(Bloomberg) – A leading emerging-markets fund manager who made gains with restructured Ecuador bonds is now waiting for Sri Lanka to default to take on the national debt.
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Carlos de Sousa, who oversees a $3.8 billion bond fund for developing countries at Vontobel Asset Management in Zurich, expects the South Asian country to run out of money to pay its debt creditors. mid-year here, even after the central bank pledged to meet this month’s obligations. . The Venezuelan-born investor already owns the bonds and is waiting for a default sale to buy more, betting that the average salvage value of the notes could exceed current prices.
Most of Sri Lanka’s external bonds have lost around half their value since the start of the pandemic to trade around 50 cents on the dollar as foreign exchange reserves dwindled. Travel restrictions have hammered the tourism industry, which accounts for around 5% of the economy, while prolonged lockdowns have hurt trade and industry. The island nation is now considering a bailout from the International Monetary Fund.
“Bonds are so cheap that the salvage value is higher than today’s prices,” de Sousa said. “The probability of default is greater than 50%.”
Sri Lanka has $15 billion in external bonds outstanding, with the next principal payment due on January 18. On Wednesday, the central bank governor tweeted that $500 million had been set aside to reimburse holders that day. In July, the nation has another principal payment of $1 billion.
On Sunday, Sri Lanka asked China to consider restructuring the country’s debt repayments during a visit by Foreign Minister Wang Yi. The country’s central bank reduced its gold holdings last month to boost liquidity in its foreign exchange reserves which were at a 12-year low in November.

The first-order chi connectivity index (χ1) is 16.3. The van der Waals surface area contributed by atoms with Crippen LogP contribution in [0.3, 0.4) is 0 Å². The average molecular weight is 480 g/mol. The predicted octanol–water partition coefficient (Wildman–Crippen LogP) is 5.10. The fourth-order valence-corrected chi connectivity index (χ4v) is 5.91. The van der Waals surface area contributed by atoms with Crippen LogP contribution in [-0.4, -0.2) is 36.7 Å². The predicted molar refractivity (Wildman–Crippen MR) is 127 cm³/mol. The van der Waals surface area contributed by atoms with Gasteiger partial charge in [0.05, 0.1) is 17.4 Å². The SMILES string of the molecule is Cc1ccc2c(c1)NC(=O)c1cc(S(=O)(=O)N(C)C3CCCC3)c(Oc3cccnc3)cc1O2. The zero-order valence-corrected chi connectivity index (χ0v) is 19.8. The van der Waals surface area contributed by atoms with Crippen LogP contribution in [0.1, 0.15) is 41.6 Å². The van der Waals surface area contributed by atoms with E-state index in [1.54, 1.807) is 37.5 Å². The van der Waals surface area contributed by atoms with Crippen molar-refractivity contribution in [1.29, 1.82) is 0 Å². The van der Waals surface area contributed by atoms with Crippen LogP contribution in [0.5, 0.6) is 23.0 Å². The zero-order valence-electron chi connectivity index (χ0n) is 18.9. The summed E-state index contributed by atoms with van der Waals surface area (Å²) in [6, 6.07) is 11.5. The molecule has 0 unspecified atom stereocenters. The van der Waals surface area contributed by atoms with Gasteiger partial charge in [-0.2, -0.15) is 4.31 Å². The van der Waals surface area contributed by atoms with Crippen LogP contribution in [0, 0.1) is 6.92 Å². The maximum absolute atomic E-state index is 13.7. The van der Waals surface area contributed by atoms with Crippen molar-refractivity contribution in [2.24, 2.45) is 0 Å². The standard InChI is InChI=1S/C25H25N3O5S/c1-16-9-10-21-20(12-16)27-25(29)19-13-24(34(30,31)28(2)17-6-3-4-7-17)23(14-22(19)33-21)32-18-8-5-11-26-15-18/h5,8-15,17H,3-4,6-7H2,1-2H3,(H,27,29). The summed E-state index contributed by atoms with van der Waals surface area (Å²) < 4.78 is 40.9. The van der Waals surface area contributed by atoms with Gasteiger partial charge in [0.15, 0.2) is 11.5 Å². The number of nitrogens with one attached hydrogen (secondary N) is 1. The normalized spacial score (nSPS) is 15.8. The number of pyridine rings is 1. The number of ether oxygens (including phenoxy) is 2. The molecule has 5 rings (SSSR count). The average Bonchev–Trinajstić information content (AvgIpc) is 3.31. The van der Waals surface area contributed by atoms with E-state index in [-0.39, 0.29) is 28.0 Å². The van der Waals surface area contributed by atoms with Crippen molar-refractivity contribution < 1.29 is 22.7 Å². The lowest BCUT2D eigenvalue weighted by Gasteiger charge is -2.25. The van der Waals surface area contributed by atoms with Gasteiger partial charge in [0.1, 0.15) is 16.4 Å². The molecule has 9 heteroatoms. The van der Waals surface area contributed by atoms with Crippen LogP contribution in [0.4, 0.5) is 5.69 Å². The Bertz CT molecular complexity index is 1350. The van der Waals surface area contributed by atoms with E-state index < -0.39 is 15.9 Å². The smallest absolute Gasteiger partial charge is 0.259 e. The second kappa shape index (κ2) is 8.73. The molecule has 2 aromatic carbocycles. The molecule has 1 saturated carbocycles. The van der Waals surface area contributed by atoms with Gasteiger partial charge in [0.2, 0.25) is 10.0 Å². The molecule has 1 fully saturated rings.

The South Asian nation’s dollar bonds fell on Monday. Notes maturing in March 2030 were 1 cent lower at 48.8 cents to the dollar while debt maturing in July 2022 fell 1 cent to 71.9 cents.
Vontobel’s emerging markets debt fund, which de Sousa helped oversee with Luc D’Hooge since the start of last year, has beaten 93% of its peers over the past five years, according to data compiled by Bloomberg. In 2021, the fund outperformed 84% of its competitors.
The 34-year-old investor attributes part of the fund’s gains to a bet on Ecuadorian bonds ahead of April’s presidential election. A former banker’s surprise victory spurred a 20-cent rise in banknotes within days, making it one of the best performers in the developing world just a year after the country restructured $17.4 billion of international debt. Vontobel’s fund held about 2.5% of its Ecuadorian bond holdings in August, according to a company filing.
Bets on a rebound in Colombian bonds after the nation was downgraded to junk and a position in Angolan debt, which also posted double-digit returns last year, also contributed to this performance, de Sousa said. .
Other frontier market bonds rewarded investors with outstanding returns last year. Zambian bonds soared more than 30 cents in the week following the election of a market-friendly president, offering creditors yields approaching 50%. In Belize, a debt restructuring generated double-digit gains for creditors.
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For this year, de Sousa’s most compelling trades include overweight positions in Argentina and Tunisia, where he expects IMF deals to materialize in 2022. He also picked up Bahamian bonds, a country which he says is too rich to have a double. -digit yield, as well as GDP warrants from Ukraine, dollar bonds from Petroleos Mexicanos, Egyptian debt and euro-denominated notes from Ivory Coast.
(Updates with details of Sri Lanka’s gold holdings and bond prices in the sixth and seventh paragraphs. A previous version of the story corrected the bond maturity in the fifth paragraph.)
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